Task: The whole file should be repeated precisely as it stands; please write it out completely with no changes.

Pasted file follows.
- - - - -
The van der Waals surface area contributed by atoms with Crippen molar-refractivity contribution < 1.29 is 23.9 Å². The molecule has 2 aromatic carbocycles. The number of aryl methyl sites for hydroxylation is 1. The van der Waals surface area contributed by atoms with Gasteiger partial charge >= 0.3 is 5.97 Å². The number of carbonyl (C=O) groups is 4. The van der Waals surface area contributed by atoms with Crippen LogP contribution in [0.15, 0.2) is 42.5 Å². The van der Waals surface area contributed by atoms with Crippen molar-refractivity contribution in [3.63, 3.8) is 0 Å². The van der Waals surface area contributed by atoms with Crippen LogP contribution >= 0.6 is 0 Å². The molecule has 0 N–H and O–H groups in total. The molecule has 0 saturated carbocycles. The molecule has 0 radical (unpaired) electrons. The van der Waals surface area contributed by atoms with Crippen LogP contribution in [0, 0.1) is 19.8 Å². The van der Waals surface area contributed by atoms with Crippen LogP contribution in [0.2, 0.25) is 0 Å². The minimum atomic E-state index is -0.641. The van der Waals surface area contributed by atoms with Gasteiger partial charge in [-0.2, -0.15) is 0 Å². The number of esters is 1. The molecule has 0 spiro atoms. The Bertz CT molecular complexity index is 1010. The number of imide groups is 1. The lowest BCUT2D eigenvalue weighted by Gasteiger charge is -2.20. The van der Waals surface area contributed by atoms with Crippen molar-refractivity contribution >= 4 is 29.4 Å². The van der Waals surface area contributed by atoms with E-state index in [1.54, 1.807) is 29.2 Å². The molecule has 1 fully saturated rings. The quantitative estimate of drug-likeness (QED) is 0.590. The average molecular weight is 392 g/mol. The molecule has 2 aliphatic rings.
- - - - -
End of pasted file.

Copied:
The van der Waals surface area contributed by atoms with Crippen molar-refractivity contribution < 1.29 is 23.9 Å². The molecule has 2 aromatic carbocycles. The number of aryl methyl sites for hydroxylation is 1. The van der Waals surface area contributed by atoms with Gasteiger partial charge >= 0.3 is 5.97 Å². The number of carbonyl (C=O) groups is 4. The van der Waals surface area contributed by atoms with Crippen LogP contribution in [0.15, 0.2) is 42.5 Å². The van der Waals surface area contributed by atoms with Crippen molar-refractivity contribution in [3.63, 3.8) is 0 Å². The van der Waals surface area contributed by atoms with Crippen LogP contribution >= 0.6 is 0 Å². The molecule has 0 N–H and O–H groups in total. The molecule has 0 saturated carbocycles. The molecule has 0 radical (unpaired) electrons. The van der Waals surface area contributed by atoms with Crippen LogP contribution in [0, 0.1) is 19.8 Å². The van der Waals surface area contributed by atoms with Crippen LogP contribution in [0.2, 0.25) is 0 Å². The minimum atomic E-state index is -0.641. The van der Waals surface area contributed by atoms with Gasteiger partial charge in [-0.2, -0.15) is 0 Å². The number of esters is 1. The molecule has 0 spiro atoms. The Bertz CT molecular complexity index is 1010. The number of imide groups is 1. The lowest BCUT2D eigenvalue weighted by Gasteiger charge is -2.20. The van der Waals surface area contributed by atoms with Crippen molar-refractivity contribution >= 4 is 29.4 Å². The van der Waals surface area contributed by atoms with E-state index in [1.54, 1.807) is 29.2 Å². The molecule has 1 fully saturated rings. The quantitative estimate of drug-likeness (QED) is 0.590. The average molecular weight is 392 g/mol. The molecule has 2 aliphatic rings.